Also ramping up its presence is the Tata Group, the biggest Indian employer in the US. TCS has inked major deals with Citibank, Dow Chemical and Hilton Worldwide in recent years. The Hilton group of hotels hired TCS in 2009 to take over some back-office operations, such as human resources, financial systems and its intranet portal for the company’s 10 brands and 3,700 hotels. Hilton used to handle this work in-house or with hundreds of small consultants.
Last year, the Acting United States Secretary of Commerce Rebecca Blank, had high praise for Tata Steel, when she toured Thomas Steel Strip, a unit of Tata Steel, in Ohio. The manufacturing facility, which produces electroplated cold-rolled strip used in the casings of consumer batteries, automotive parts and other applications, employs over 275 full-time employees and plans to add a small number of additional staff to cope with rising demand.
In Ohio, approximately 1,300 people are employed by Tata companies, including TCS which has a software delivery centre in Milford, Ohio; Tata Business Support Services (TBSS), where staff work at a Reno contact centre; and Tata Technologies, which carries out engineering and design work for automotive, manufacturing and aerospace industries.
As Indian companies have increased their presence in the country, American legislators have encouraged them on. Senator Mark Warner, co-chair of the India Caucus, former governor of Virginia, and who co-founded the cellular telecommunications company Nextel, have exhorted Indian businesses to look at investment beyond northern Virginia, New Jersey, northern California, or the areas where there are already large established Indian and business communities.
“The value in Indian business investing in more rural communities and areas that have not seen the benefits of globalisation is enormously powerful,” he said. Warner pointed out how Essel Propack, since it invested $62 million and set up a polymer manufacturing facility in rural Virginia, in Danville, has grown three times over the past 10 years, with about 400 employees now, and the whole community’s view on trade and globalisation changed because they saw the benefits coming in both directions.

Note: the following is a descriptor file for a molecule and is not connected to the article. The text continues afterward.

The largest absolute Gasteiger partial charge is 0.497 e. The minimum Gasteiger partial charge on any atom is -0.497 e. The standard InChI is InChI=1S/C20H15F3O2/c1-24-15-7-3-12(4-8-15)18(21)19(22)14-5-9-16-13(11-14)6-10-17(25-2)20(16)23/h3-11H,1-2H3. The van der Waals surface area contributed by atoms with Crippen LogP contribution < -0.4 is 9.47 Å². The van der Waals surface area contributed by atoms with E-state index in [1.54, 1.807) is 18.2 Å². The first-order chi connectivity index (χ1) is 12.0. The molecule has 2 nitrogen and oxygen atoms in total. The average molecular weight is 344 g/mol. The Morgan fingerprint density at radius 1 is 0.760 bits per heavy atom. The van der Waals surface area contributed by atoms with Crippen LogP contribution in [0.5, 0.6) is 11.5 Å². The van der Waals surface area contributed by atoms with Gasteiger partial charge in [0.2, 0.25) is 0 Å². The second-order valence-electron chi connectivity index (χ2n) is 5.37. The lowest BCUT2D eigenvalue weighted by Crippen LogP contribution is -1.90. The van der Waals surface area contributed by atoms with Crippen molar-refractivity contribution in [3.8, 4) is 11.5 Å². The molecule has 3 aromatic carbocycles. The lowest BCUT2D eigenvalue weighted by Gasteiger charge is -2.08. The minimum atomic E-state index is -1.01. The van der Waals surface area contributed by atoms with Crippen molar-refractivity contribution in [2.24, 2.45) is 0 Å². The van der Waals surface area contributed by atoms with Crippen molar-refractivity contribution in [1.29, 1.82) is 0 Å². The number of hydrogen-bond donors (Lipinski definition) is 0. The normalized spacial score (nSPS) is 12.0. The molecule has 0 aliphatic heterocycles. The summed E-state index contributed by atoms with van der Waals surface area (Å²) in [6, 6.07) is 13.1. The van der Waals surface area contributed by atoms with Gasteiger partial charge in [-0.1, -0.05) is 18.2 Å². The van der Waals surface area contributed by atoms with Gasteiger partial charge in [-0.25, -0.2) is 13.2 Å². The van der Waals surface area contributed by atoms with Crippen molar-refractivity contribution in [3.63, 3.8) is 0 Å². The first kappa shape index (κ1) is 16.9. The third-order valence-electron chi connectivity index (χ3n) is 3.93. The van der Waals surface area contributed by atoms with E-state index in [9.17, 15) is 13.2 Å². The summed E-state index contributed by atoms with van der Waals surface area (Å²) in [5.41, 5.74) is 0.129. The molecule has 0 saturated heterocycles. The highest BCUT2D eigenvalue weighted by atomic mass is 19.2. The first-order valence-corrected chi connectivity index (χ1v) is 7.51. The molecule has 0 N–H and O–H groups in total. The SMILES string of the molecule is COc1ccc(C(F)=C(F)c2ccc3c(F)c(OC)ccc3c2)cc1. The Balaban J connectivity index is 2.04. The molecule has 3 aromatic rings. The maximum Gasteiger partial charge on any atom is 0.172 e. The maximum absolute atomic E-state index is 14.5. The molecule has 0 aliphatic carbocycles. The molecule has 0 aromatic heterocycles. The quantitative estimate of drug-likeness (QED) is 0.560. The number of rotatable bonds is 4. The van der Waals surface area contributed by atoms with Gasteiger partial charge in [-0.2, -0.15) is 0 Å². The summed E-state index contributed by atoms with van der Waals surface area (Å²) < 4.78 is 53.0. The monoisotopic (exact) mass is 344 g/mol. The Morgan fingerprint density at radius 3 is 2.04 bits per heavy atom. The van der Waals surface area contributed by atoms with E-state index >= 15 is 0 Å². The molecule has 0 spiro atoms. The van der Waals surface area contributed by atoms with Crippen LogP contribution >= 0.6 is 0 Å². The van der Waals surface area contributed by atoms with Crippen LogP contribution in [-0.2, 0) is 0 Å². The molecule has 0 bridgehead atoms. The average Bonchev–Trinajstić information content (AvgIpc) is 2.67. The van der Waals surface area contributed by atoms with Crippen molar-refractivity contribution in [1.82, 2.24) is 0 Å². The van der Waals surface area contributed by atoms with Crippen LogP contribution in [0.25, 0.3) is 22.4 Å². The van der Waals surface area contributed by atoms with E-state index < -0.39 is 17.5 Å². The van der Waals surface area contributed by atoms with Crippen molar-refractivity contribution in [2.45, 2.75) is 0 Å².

The former governor of Ohio, Ted Strickland, was instrumental in getting Indian companies to invest in Ohio. Other governors of US states have now started to woo Indian companies with trips to India and promises of even cash in return for investment.
Last year, Virginia governor Bob McDonnel, in a trip to Mumbai, said Indian companies and investors would get cash incentives based on the capital investment and actual number of jobs created in the state. Besides 31 of Fortune 1000 firms headquartered in Virginia, Indian conglomerates like the Tata Group and the Essel Group have a significant presence there.
Virginia is a hot-bed for Indian companies: there are over 150 Indian-owned small and medium companies in northern Virginia itself, known as the IT corridor of the state, and about 25 other companies in the manufacturing space, including Tata, Sendestra, Essel Propak and others.
Virginia’s neighbouring state Maryland’s governor, Martin O’Malley, in a trip to India in December last year, said that his trade mission yielded deals worth $60 million, including an agreement with the Federation of Indian Chambers of Commerce and Industry (Ficci) to create an India-Maryland Center to boost trade.
Wooing Indian companies has paid off well for Maryland: in the first nine months of last year, the Port of Baltimore saw $341 million in trade to and from India compared with $229 million from the same time frame in 2010, a 49% increase.
But why are Indian investments in the US merely a blip on the radar of national consciousness? One reason is the size of the American economy. “Indian investment is estimated at $25 billion in total,” said Heritage Foundation’s Scissors. “The US is a $15-trillion economy. Twenty-five billion dollars sounds like a lot, but it is not.”
Another reason is there is “not a lot of awareness” about Indian investments in the US is bad PR, according to Scissors. “Indian companies don’t engage the US government very well. Now I don’t want to advocate for lots of foreign lobbying… But India is not in danger of doing too much.” (Global India Newswire)